Vy Biel was actually the third owner of The Country Store and Farm, a place of business that opened up in 1964 in its first location, in the historic Center building that now houses Vashon Island Coffee Roasterie. The mural that graced the south side of the building then depicted old-timers sitting around a pot-bellied stove, with the legend “The Country Store,” painted above it. (That image is now available on T-shirts sold in the store.)

Vy had first had an antique business in the basement of the building, and then bought the Country Store business in 1971. But sometime in 1978 or 1979, her rent for the space went up, and she decided to buy land a little further south on Vashon Highway and move her store there.

Mike said Vy was the general contractor for what is the now familiar and picturesque store and nursery. She was assisted, he said, by local fine and finish carpenters, as well as by himself and his brother, in the build out of the space.

A mail-order catalog business, which Vy added after the move, helped the store thrive for many years, as did the fact that it offered UPS and FedEx shipping services.

“She had a great run here,” said Mike.

And now Mike, who was just out of high school when he helped build the current store and garden, has spent the last year rejuvenating the store, which he said had become a bit run-down as his mother’s health and vitality waned in her last years there.

It is work that seems to be in his blood.

“I enjoy this kind of stuff,” he said.

Mike’s improvements to the store include the addition of several brands of apparel, including Patagonia, Levi’s and Red Wing shoes, to the mix. The store also now features more children’s clothing than before, as well as other things that appeal to youngsters, including a big model train set that graced the store’s windows at Christmas time. The toy department has also expanded, featuring wooden, science and other educational toys.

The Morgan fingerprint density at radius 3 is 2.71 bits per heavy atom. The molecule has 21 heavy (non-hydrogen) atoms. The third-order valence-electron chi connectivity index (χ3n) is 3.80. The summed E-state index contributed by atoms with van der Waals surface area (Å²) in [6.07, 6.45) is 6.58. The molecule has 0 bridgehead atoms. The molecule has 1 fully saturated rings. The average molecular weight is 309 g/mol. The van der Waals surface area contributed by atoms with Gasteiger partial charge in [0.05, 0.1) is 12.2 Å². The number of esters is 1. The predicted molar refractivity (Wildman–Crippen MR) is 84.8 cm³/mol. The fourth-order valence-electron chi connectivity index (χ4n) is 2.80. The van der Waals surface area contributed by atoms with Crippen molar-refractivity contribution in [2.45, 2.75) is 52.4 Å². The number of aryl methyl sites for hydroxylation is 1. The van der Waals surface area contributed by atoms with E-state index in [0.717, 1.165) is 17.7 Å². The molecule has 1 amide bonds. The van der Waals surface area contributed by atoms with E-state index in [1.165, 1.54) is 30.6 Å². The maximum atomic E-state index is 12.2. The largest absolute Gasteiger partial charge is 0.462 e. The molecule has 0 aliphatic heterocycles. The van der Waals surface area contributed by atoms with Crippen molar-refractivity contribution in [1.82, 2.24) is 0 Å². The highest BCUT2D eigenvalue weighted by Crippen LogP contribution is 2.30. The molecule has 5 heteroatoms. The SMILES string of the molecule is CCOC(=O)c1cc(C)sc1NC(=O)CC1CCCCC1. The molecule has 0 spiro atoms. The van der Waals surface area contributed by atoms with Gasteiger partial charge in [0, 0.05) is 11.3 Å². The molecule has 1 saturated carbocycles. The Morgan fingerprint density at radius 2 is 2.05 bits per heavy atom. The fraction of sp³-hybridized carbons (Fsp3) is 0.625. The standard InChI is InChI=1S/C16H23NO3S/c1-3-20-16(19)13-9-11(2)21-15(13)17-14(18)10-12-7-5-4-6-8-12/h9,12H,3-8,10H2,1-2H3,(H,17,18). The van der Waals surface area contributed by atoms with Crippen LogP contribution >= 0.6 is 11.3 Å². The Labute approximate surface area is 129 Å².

Mike also has big plans for the gardens that surround the store.

“We’re trying to turn the outside into a more park-like setting, to make it a place where people can hang out and have a picnic,” he said.

He’s working hard, he added, to reorganize the perennial nursery, and hopes to add more fruits as you-pick options, along with the blueberries that have long been available there in season.

Another long-term goal for the business, he said, is to create a space for weddings to take place in the gardens. And already, he’s invited the public to use a meeting space he has constructed in the upper level of the store.

And in a modern-day twist to his mother’s idea of creating a mail-order business, he’s also now in the process of improving the store’s website to allow additional income to flow in through e-commerce.

Pamela Courtney, who works in the store as Mike’s assistant manager, seems to well understand his passion for the place. She too has fond memories of the store, having worked behind the counter there as a teenager. Now in her mid-40s, she recently returned to Vashon after living in Florida for many years, and said she was happy to come back to the same place where she began her working life so many years before.

“It’s actually really cool,” she said. “How many things are the same, and yet how many others are different.”